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14 0 1 2 3 4 5 6 7 8 9 10 11 12 13 14 15 0.206 0.343 0.267 0.129 0.043 0.010 0.002 0.0+ P( x ) n x 15 0 1 2 3 4 5 6 7 8 9 10 11 12 13 14 15 0.206 0.343 0.267 0.129 0.043 0.010 0.002 0.000 P( x ) x Table B Binomial Probability Distribution For n = 15 and p = 0.10

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15 Example: Using Table B for n = 5 and p = 0.90, find the following: a) The probability of exactly 3 successes b) The probability of at least 3 successes a) P(3) = 0.073 b) P(at least 3) = P(3 or 4 or 5) = P(3) or P(4) or P(5) = 0.073 + 0.328 + 0.590 = 0.991

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16 This is a binomial experiment where: n = 5 x = 3 p = 0.90 q = 0.10 Using the binomial probability chart to solve: P(3)= 0.0.0729 Example : Find the probability of getting exactly 3 correct responses among 5 different requests from AT&T directory assistance. Assume in general, AT&T is correct 90% of the time.

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17 Notation for Binomial Probability Distributions n = fixed number of trials x = specific number of successes in n trials p = probability of success in one of n trials q = probability of failure in one of n trials ( q = 1 - p ) P( x )= probability of getting exactly x success among n trials Be sure that x and p both refer to the same category being called a success.

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18 P(x) = p x q n-x n !n ! ( n - x ) ! x ! Number of outcomes with exactly x successes among n trials Probability of x successes among n trials for any one particular order Binomial Probability Formula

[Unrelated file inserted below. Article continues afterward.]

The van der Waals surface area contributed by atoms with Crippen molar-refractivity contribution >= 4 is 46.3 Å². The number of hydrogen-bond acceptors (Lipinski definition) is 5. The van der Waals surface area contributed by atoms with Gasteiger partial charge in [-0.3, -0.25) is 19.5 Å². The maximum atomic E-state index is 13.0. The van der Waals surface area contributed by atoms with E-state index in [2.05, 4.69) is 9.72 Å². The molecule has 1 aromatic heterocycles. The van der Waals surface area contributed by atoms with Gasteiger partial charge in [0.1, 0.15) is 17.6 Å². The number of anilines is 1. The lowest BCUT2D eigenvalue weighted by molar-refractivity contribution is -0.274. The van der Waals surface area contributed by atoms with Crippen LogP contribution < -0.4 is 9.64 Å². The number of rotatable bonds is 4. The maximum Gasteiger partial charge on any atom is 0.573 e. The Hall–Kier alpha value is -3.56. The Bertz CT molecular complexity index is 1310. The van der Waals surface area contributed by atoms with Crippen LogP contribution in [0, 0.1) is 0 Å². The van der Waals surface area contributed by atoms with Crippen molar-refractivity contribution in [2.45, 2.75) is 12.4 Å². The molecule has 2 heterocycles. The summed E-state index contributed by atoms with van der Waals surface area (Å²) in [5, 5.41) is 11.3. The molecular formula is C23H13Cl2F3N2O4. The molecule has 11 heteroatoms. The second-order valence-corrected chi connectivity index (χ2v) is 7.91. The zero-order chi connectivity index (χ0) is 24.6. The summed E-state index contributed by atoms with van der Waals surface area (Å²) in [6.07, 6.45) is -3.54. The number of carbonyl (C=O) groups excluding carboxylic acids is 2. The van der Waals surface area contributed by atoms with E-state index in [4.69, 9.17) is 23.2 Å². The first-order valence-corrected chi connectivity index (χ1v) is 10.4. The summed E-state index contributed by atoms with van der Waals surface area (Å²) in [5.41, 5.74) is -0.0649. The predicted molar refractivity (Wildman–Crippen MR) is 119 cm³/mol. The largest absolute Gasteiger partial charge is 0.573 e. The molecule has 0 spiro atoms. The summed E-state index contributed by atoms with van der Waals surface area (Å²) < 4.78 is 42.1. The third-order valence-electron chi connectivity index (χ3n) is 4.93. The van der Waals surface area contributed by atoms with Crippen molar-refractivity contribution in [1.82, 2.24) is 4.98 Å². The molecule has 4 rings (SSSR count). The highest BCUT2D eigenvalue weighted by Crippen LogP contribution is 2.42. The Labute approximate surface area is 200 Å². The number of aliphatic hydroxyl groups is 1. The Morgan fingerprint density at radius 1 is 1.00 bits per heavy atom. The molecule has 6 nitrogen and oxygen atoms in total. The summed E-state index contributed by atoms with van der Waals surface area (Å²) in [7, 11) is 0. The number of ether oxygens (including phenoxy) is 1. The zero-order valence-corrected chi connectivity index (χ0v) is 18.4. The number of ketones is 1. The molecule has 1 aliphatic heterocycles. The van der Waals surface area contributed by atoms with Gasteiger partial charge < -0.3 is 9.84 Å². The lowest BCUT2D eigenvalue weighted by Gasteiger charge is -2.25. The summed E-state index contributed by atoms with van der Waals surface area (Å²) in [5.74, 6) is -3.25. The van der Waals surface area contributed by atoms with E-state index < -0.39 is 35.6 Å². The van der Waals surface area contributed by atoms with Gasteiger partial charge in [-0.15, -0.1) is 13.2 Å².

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19 P(x) = p x q n-x ( n - x ) ! x ! Binomial Probability Formula n !n ! Method 1 P(x) = n C x p x q n-x for calculators with n C r key, where r = x

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20 This is a binomial experiment where: n = 5 x = 3 p = 0.90 q = 0.10 Using the binomial probability formula to solve: P(3) = 5 C 3 0.9 01 = 0.0.0729 Example : Find the probability of getting exactly 3 correct responses among 5 different requests from AT&T directory assistance. Assume in general, AT&T is correct 90% of the time. 3 2

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22 = n p q For Binomial Distributions: µ = n p 2 = n p q

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23 We previously discovered that this scenario could be considered a binomial experiment where: n = 14 p = 0.5 q = 0.5 Using the binomial distribution formulas: µ = (14)(0.5) = 7 girls = (14)(0.5)(0.5) = 1.9 girls (rounded) Example: Find the mean and standard deviation for the number of girls in groups of 14 births.

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24 For this binomial distribution, µ = 50 girls = 5 girls µ + 2 = 50 + 2(5) = 60 µ - 2 = 50 - 2(5) = 40 The usual number girls among 100 births would be from 40 to 60. So 68 girls in 100 births is an unusual result. Example: Determine whether 68 girls among 100 babies could easily occur by chance.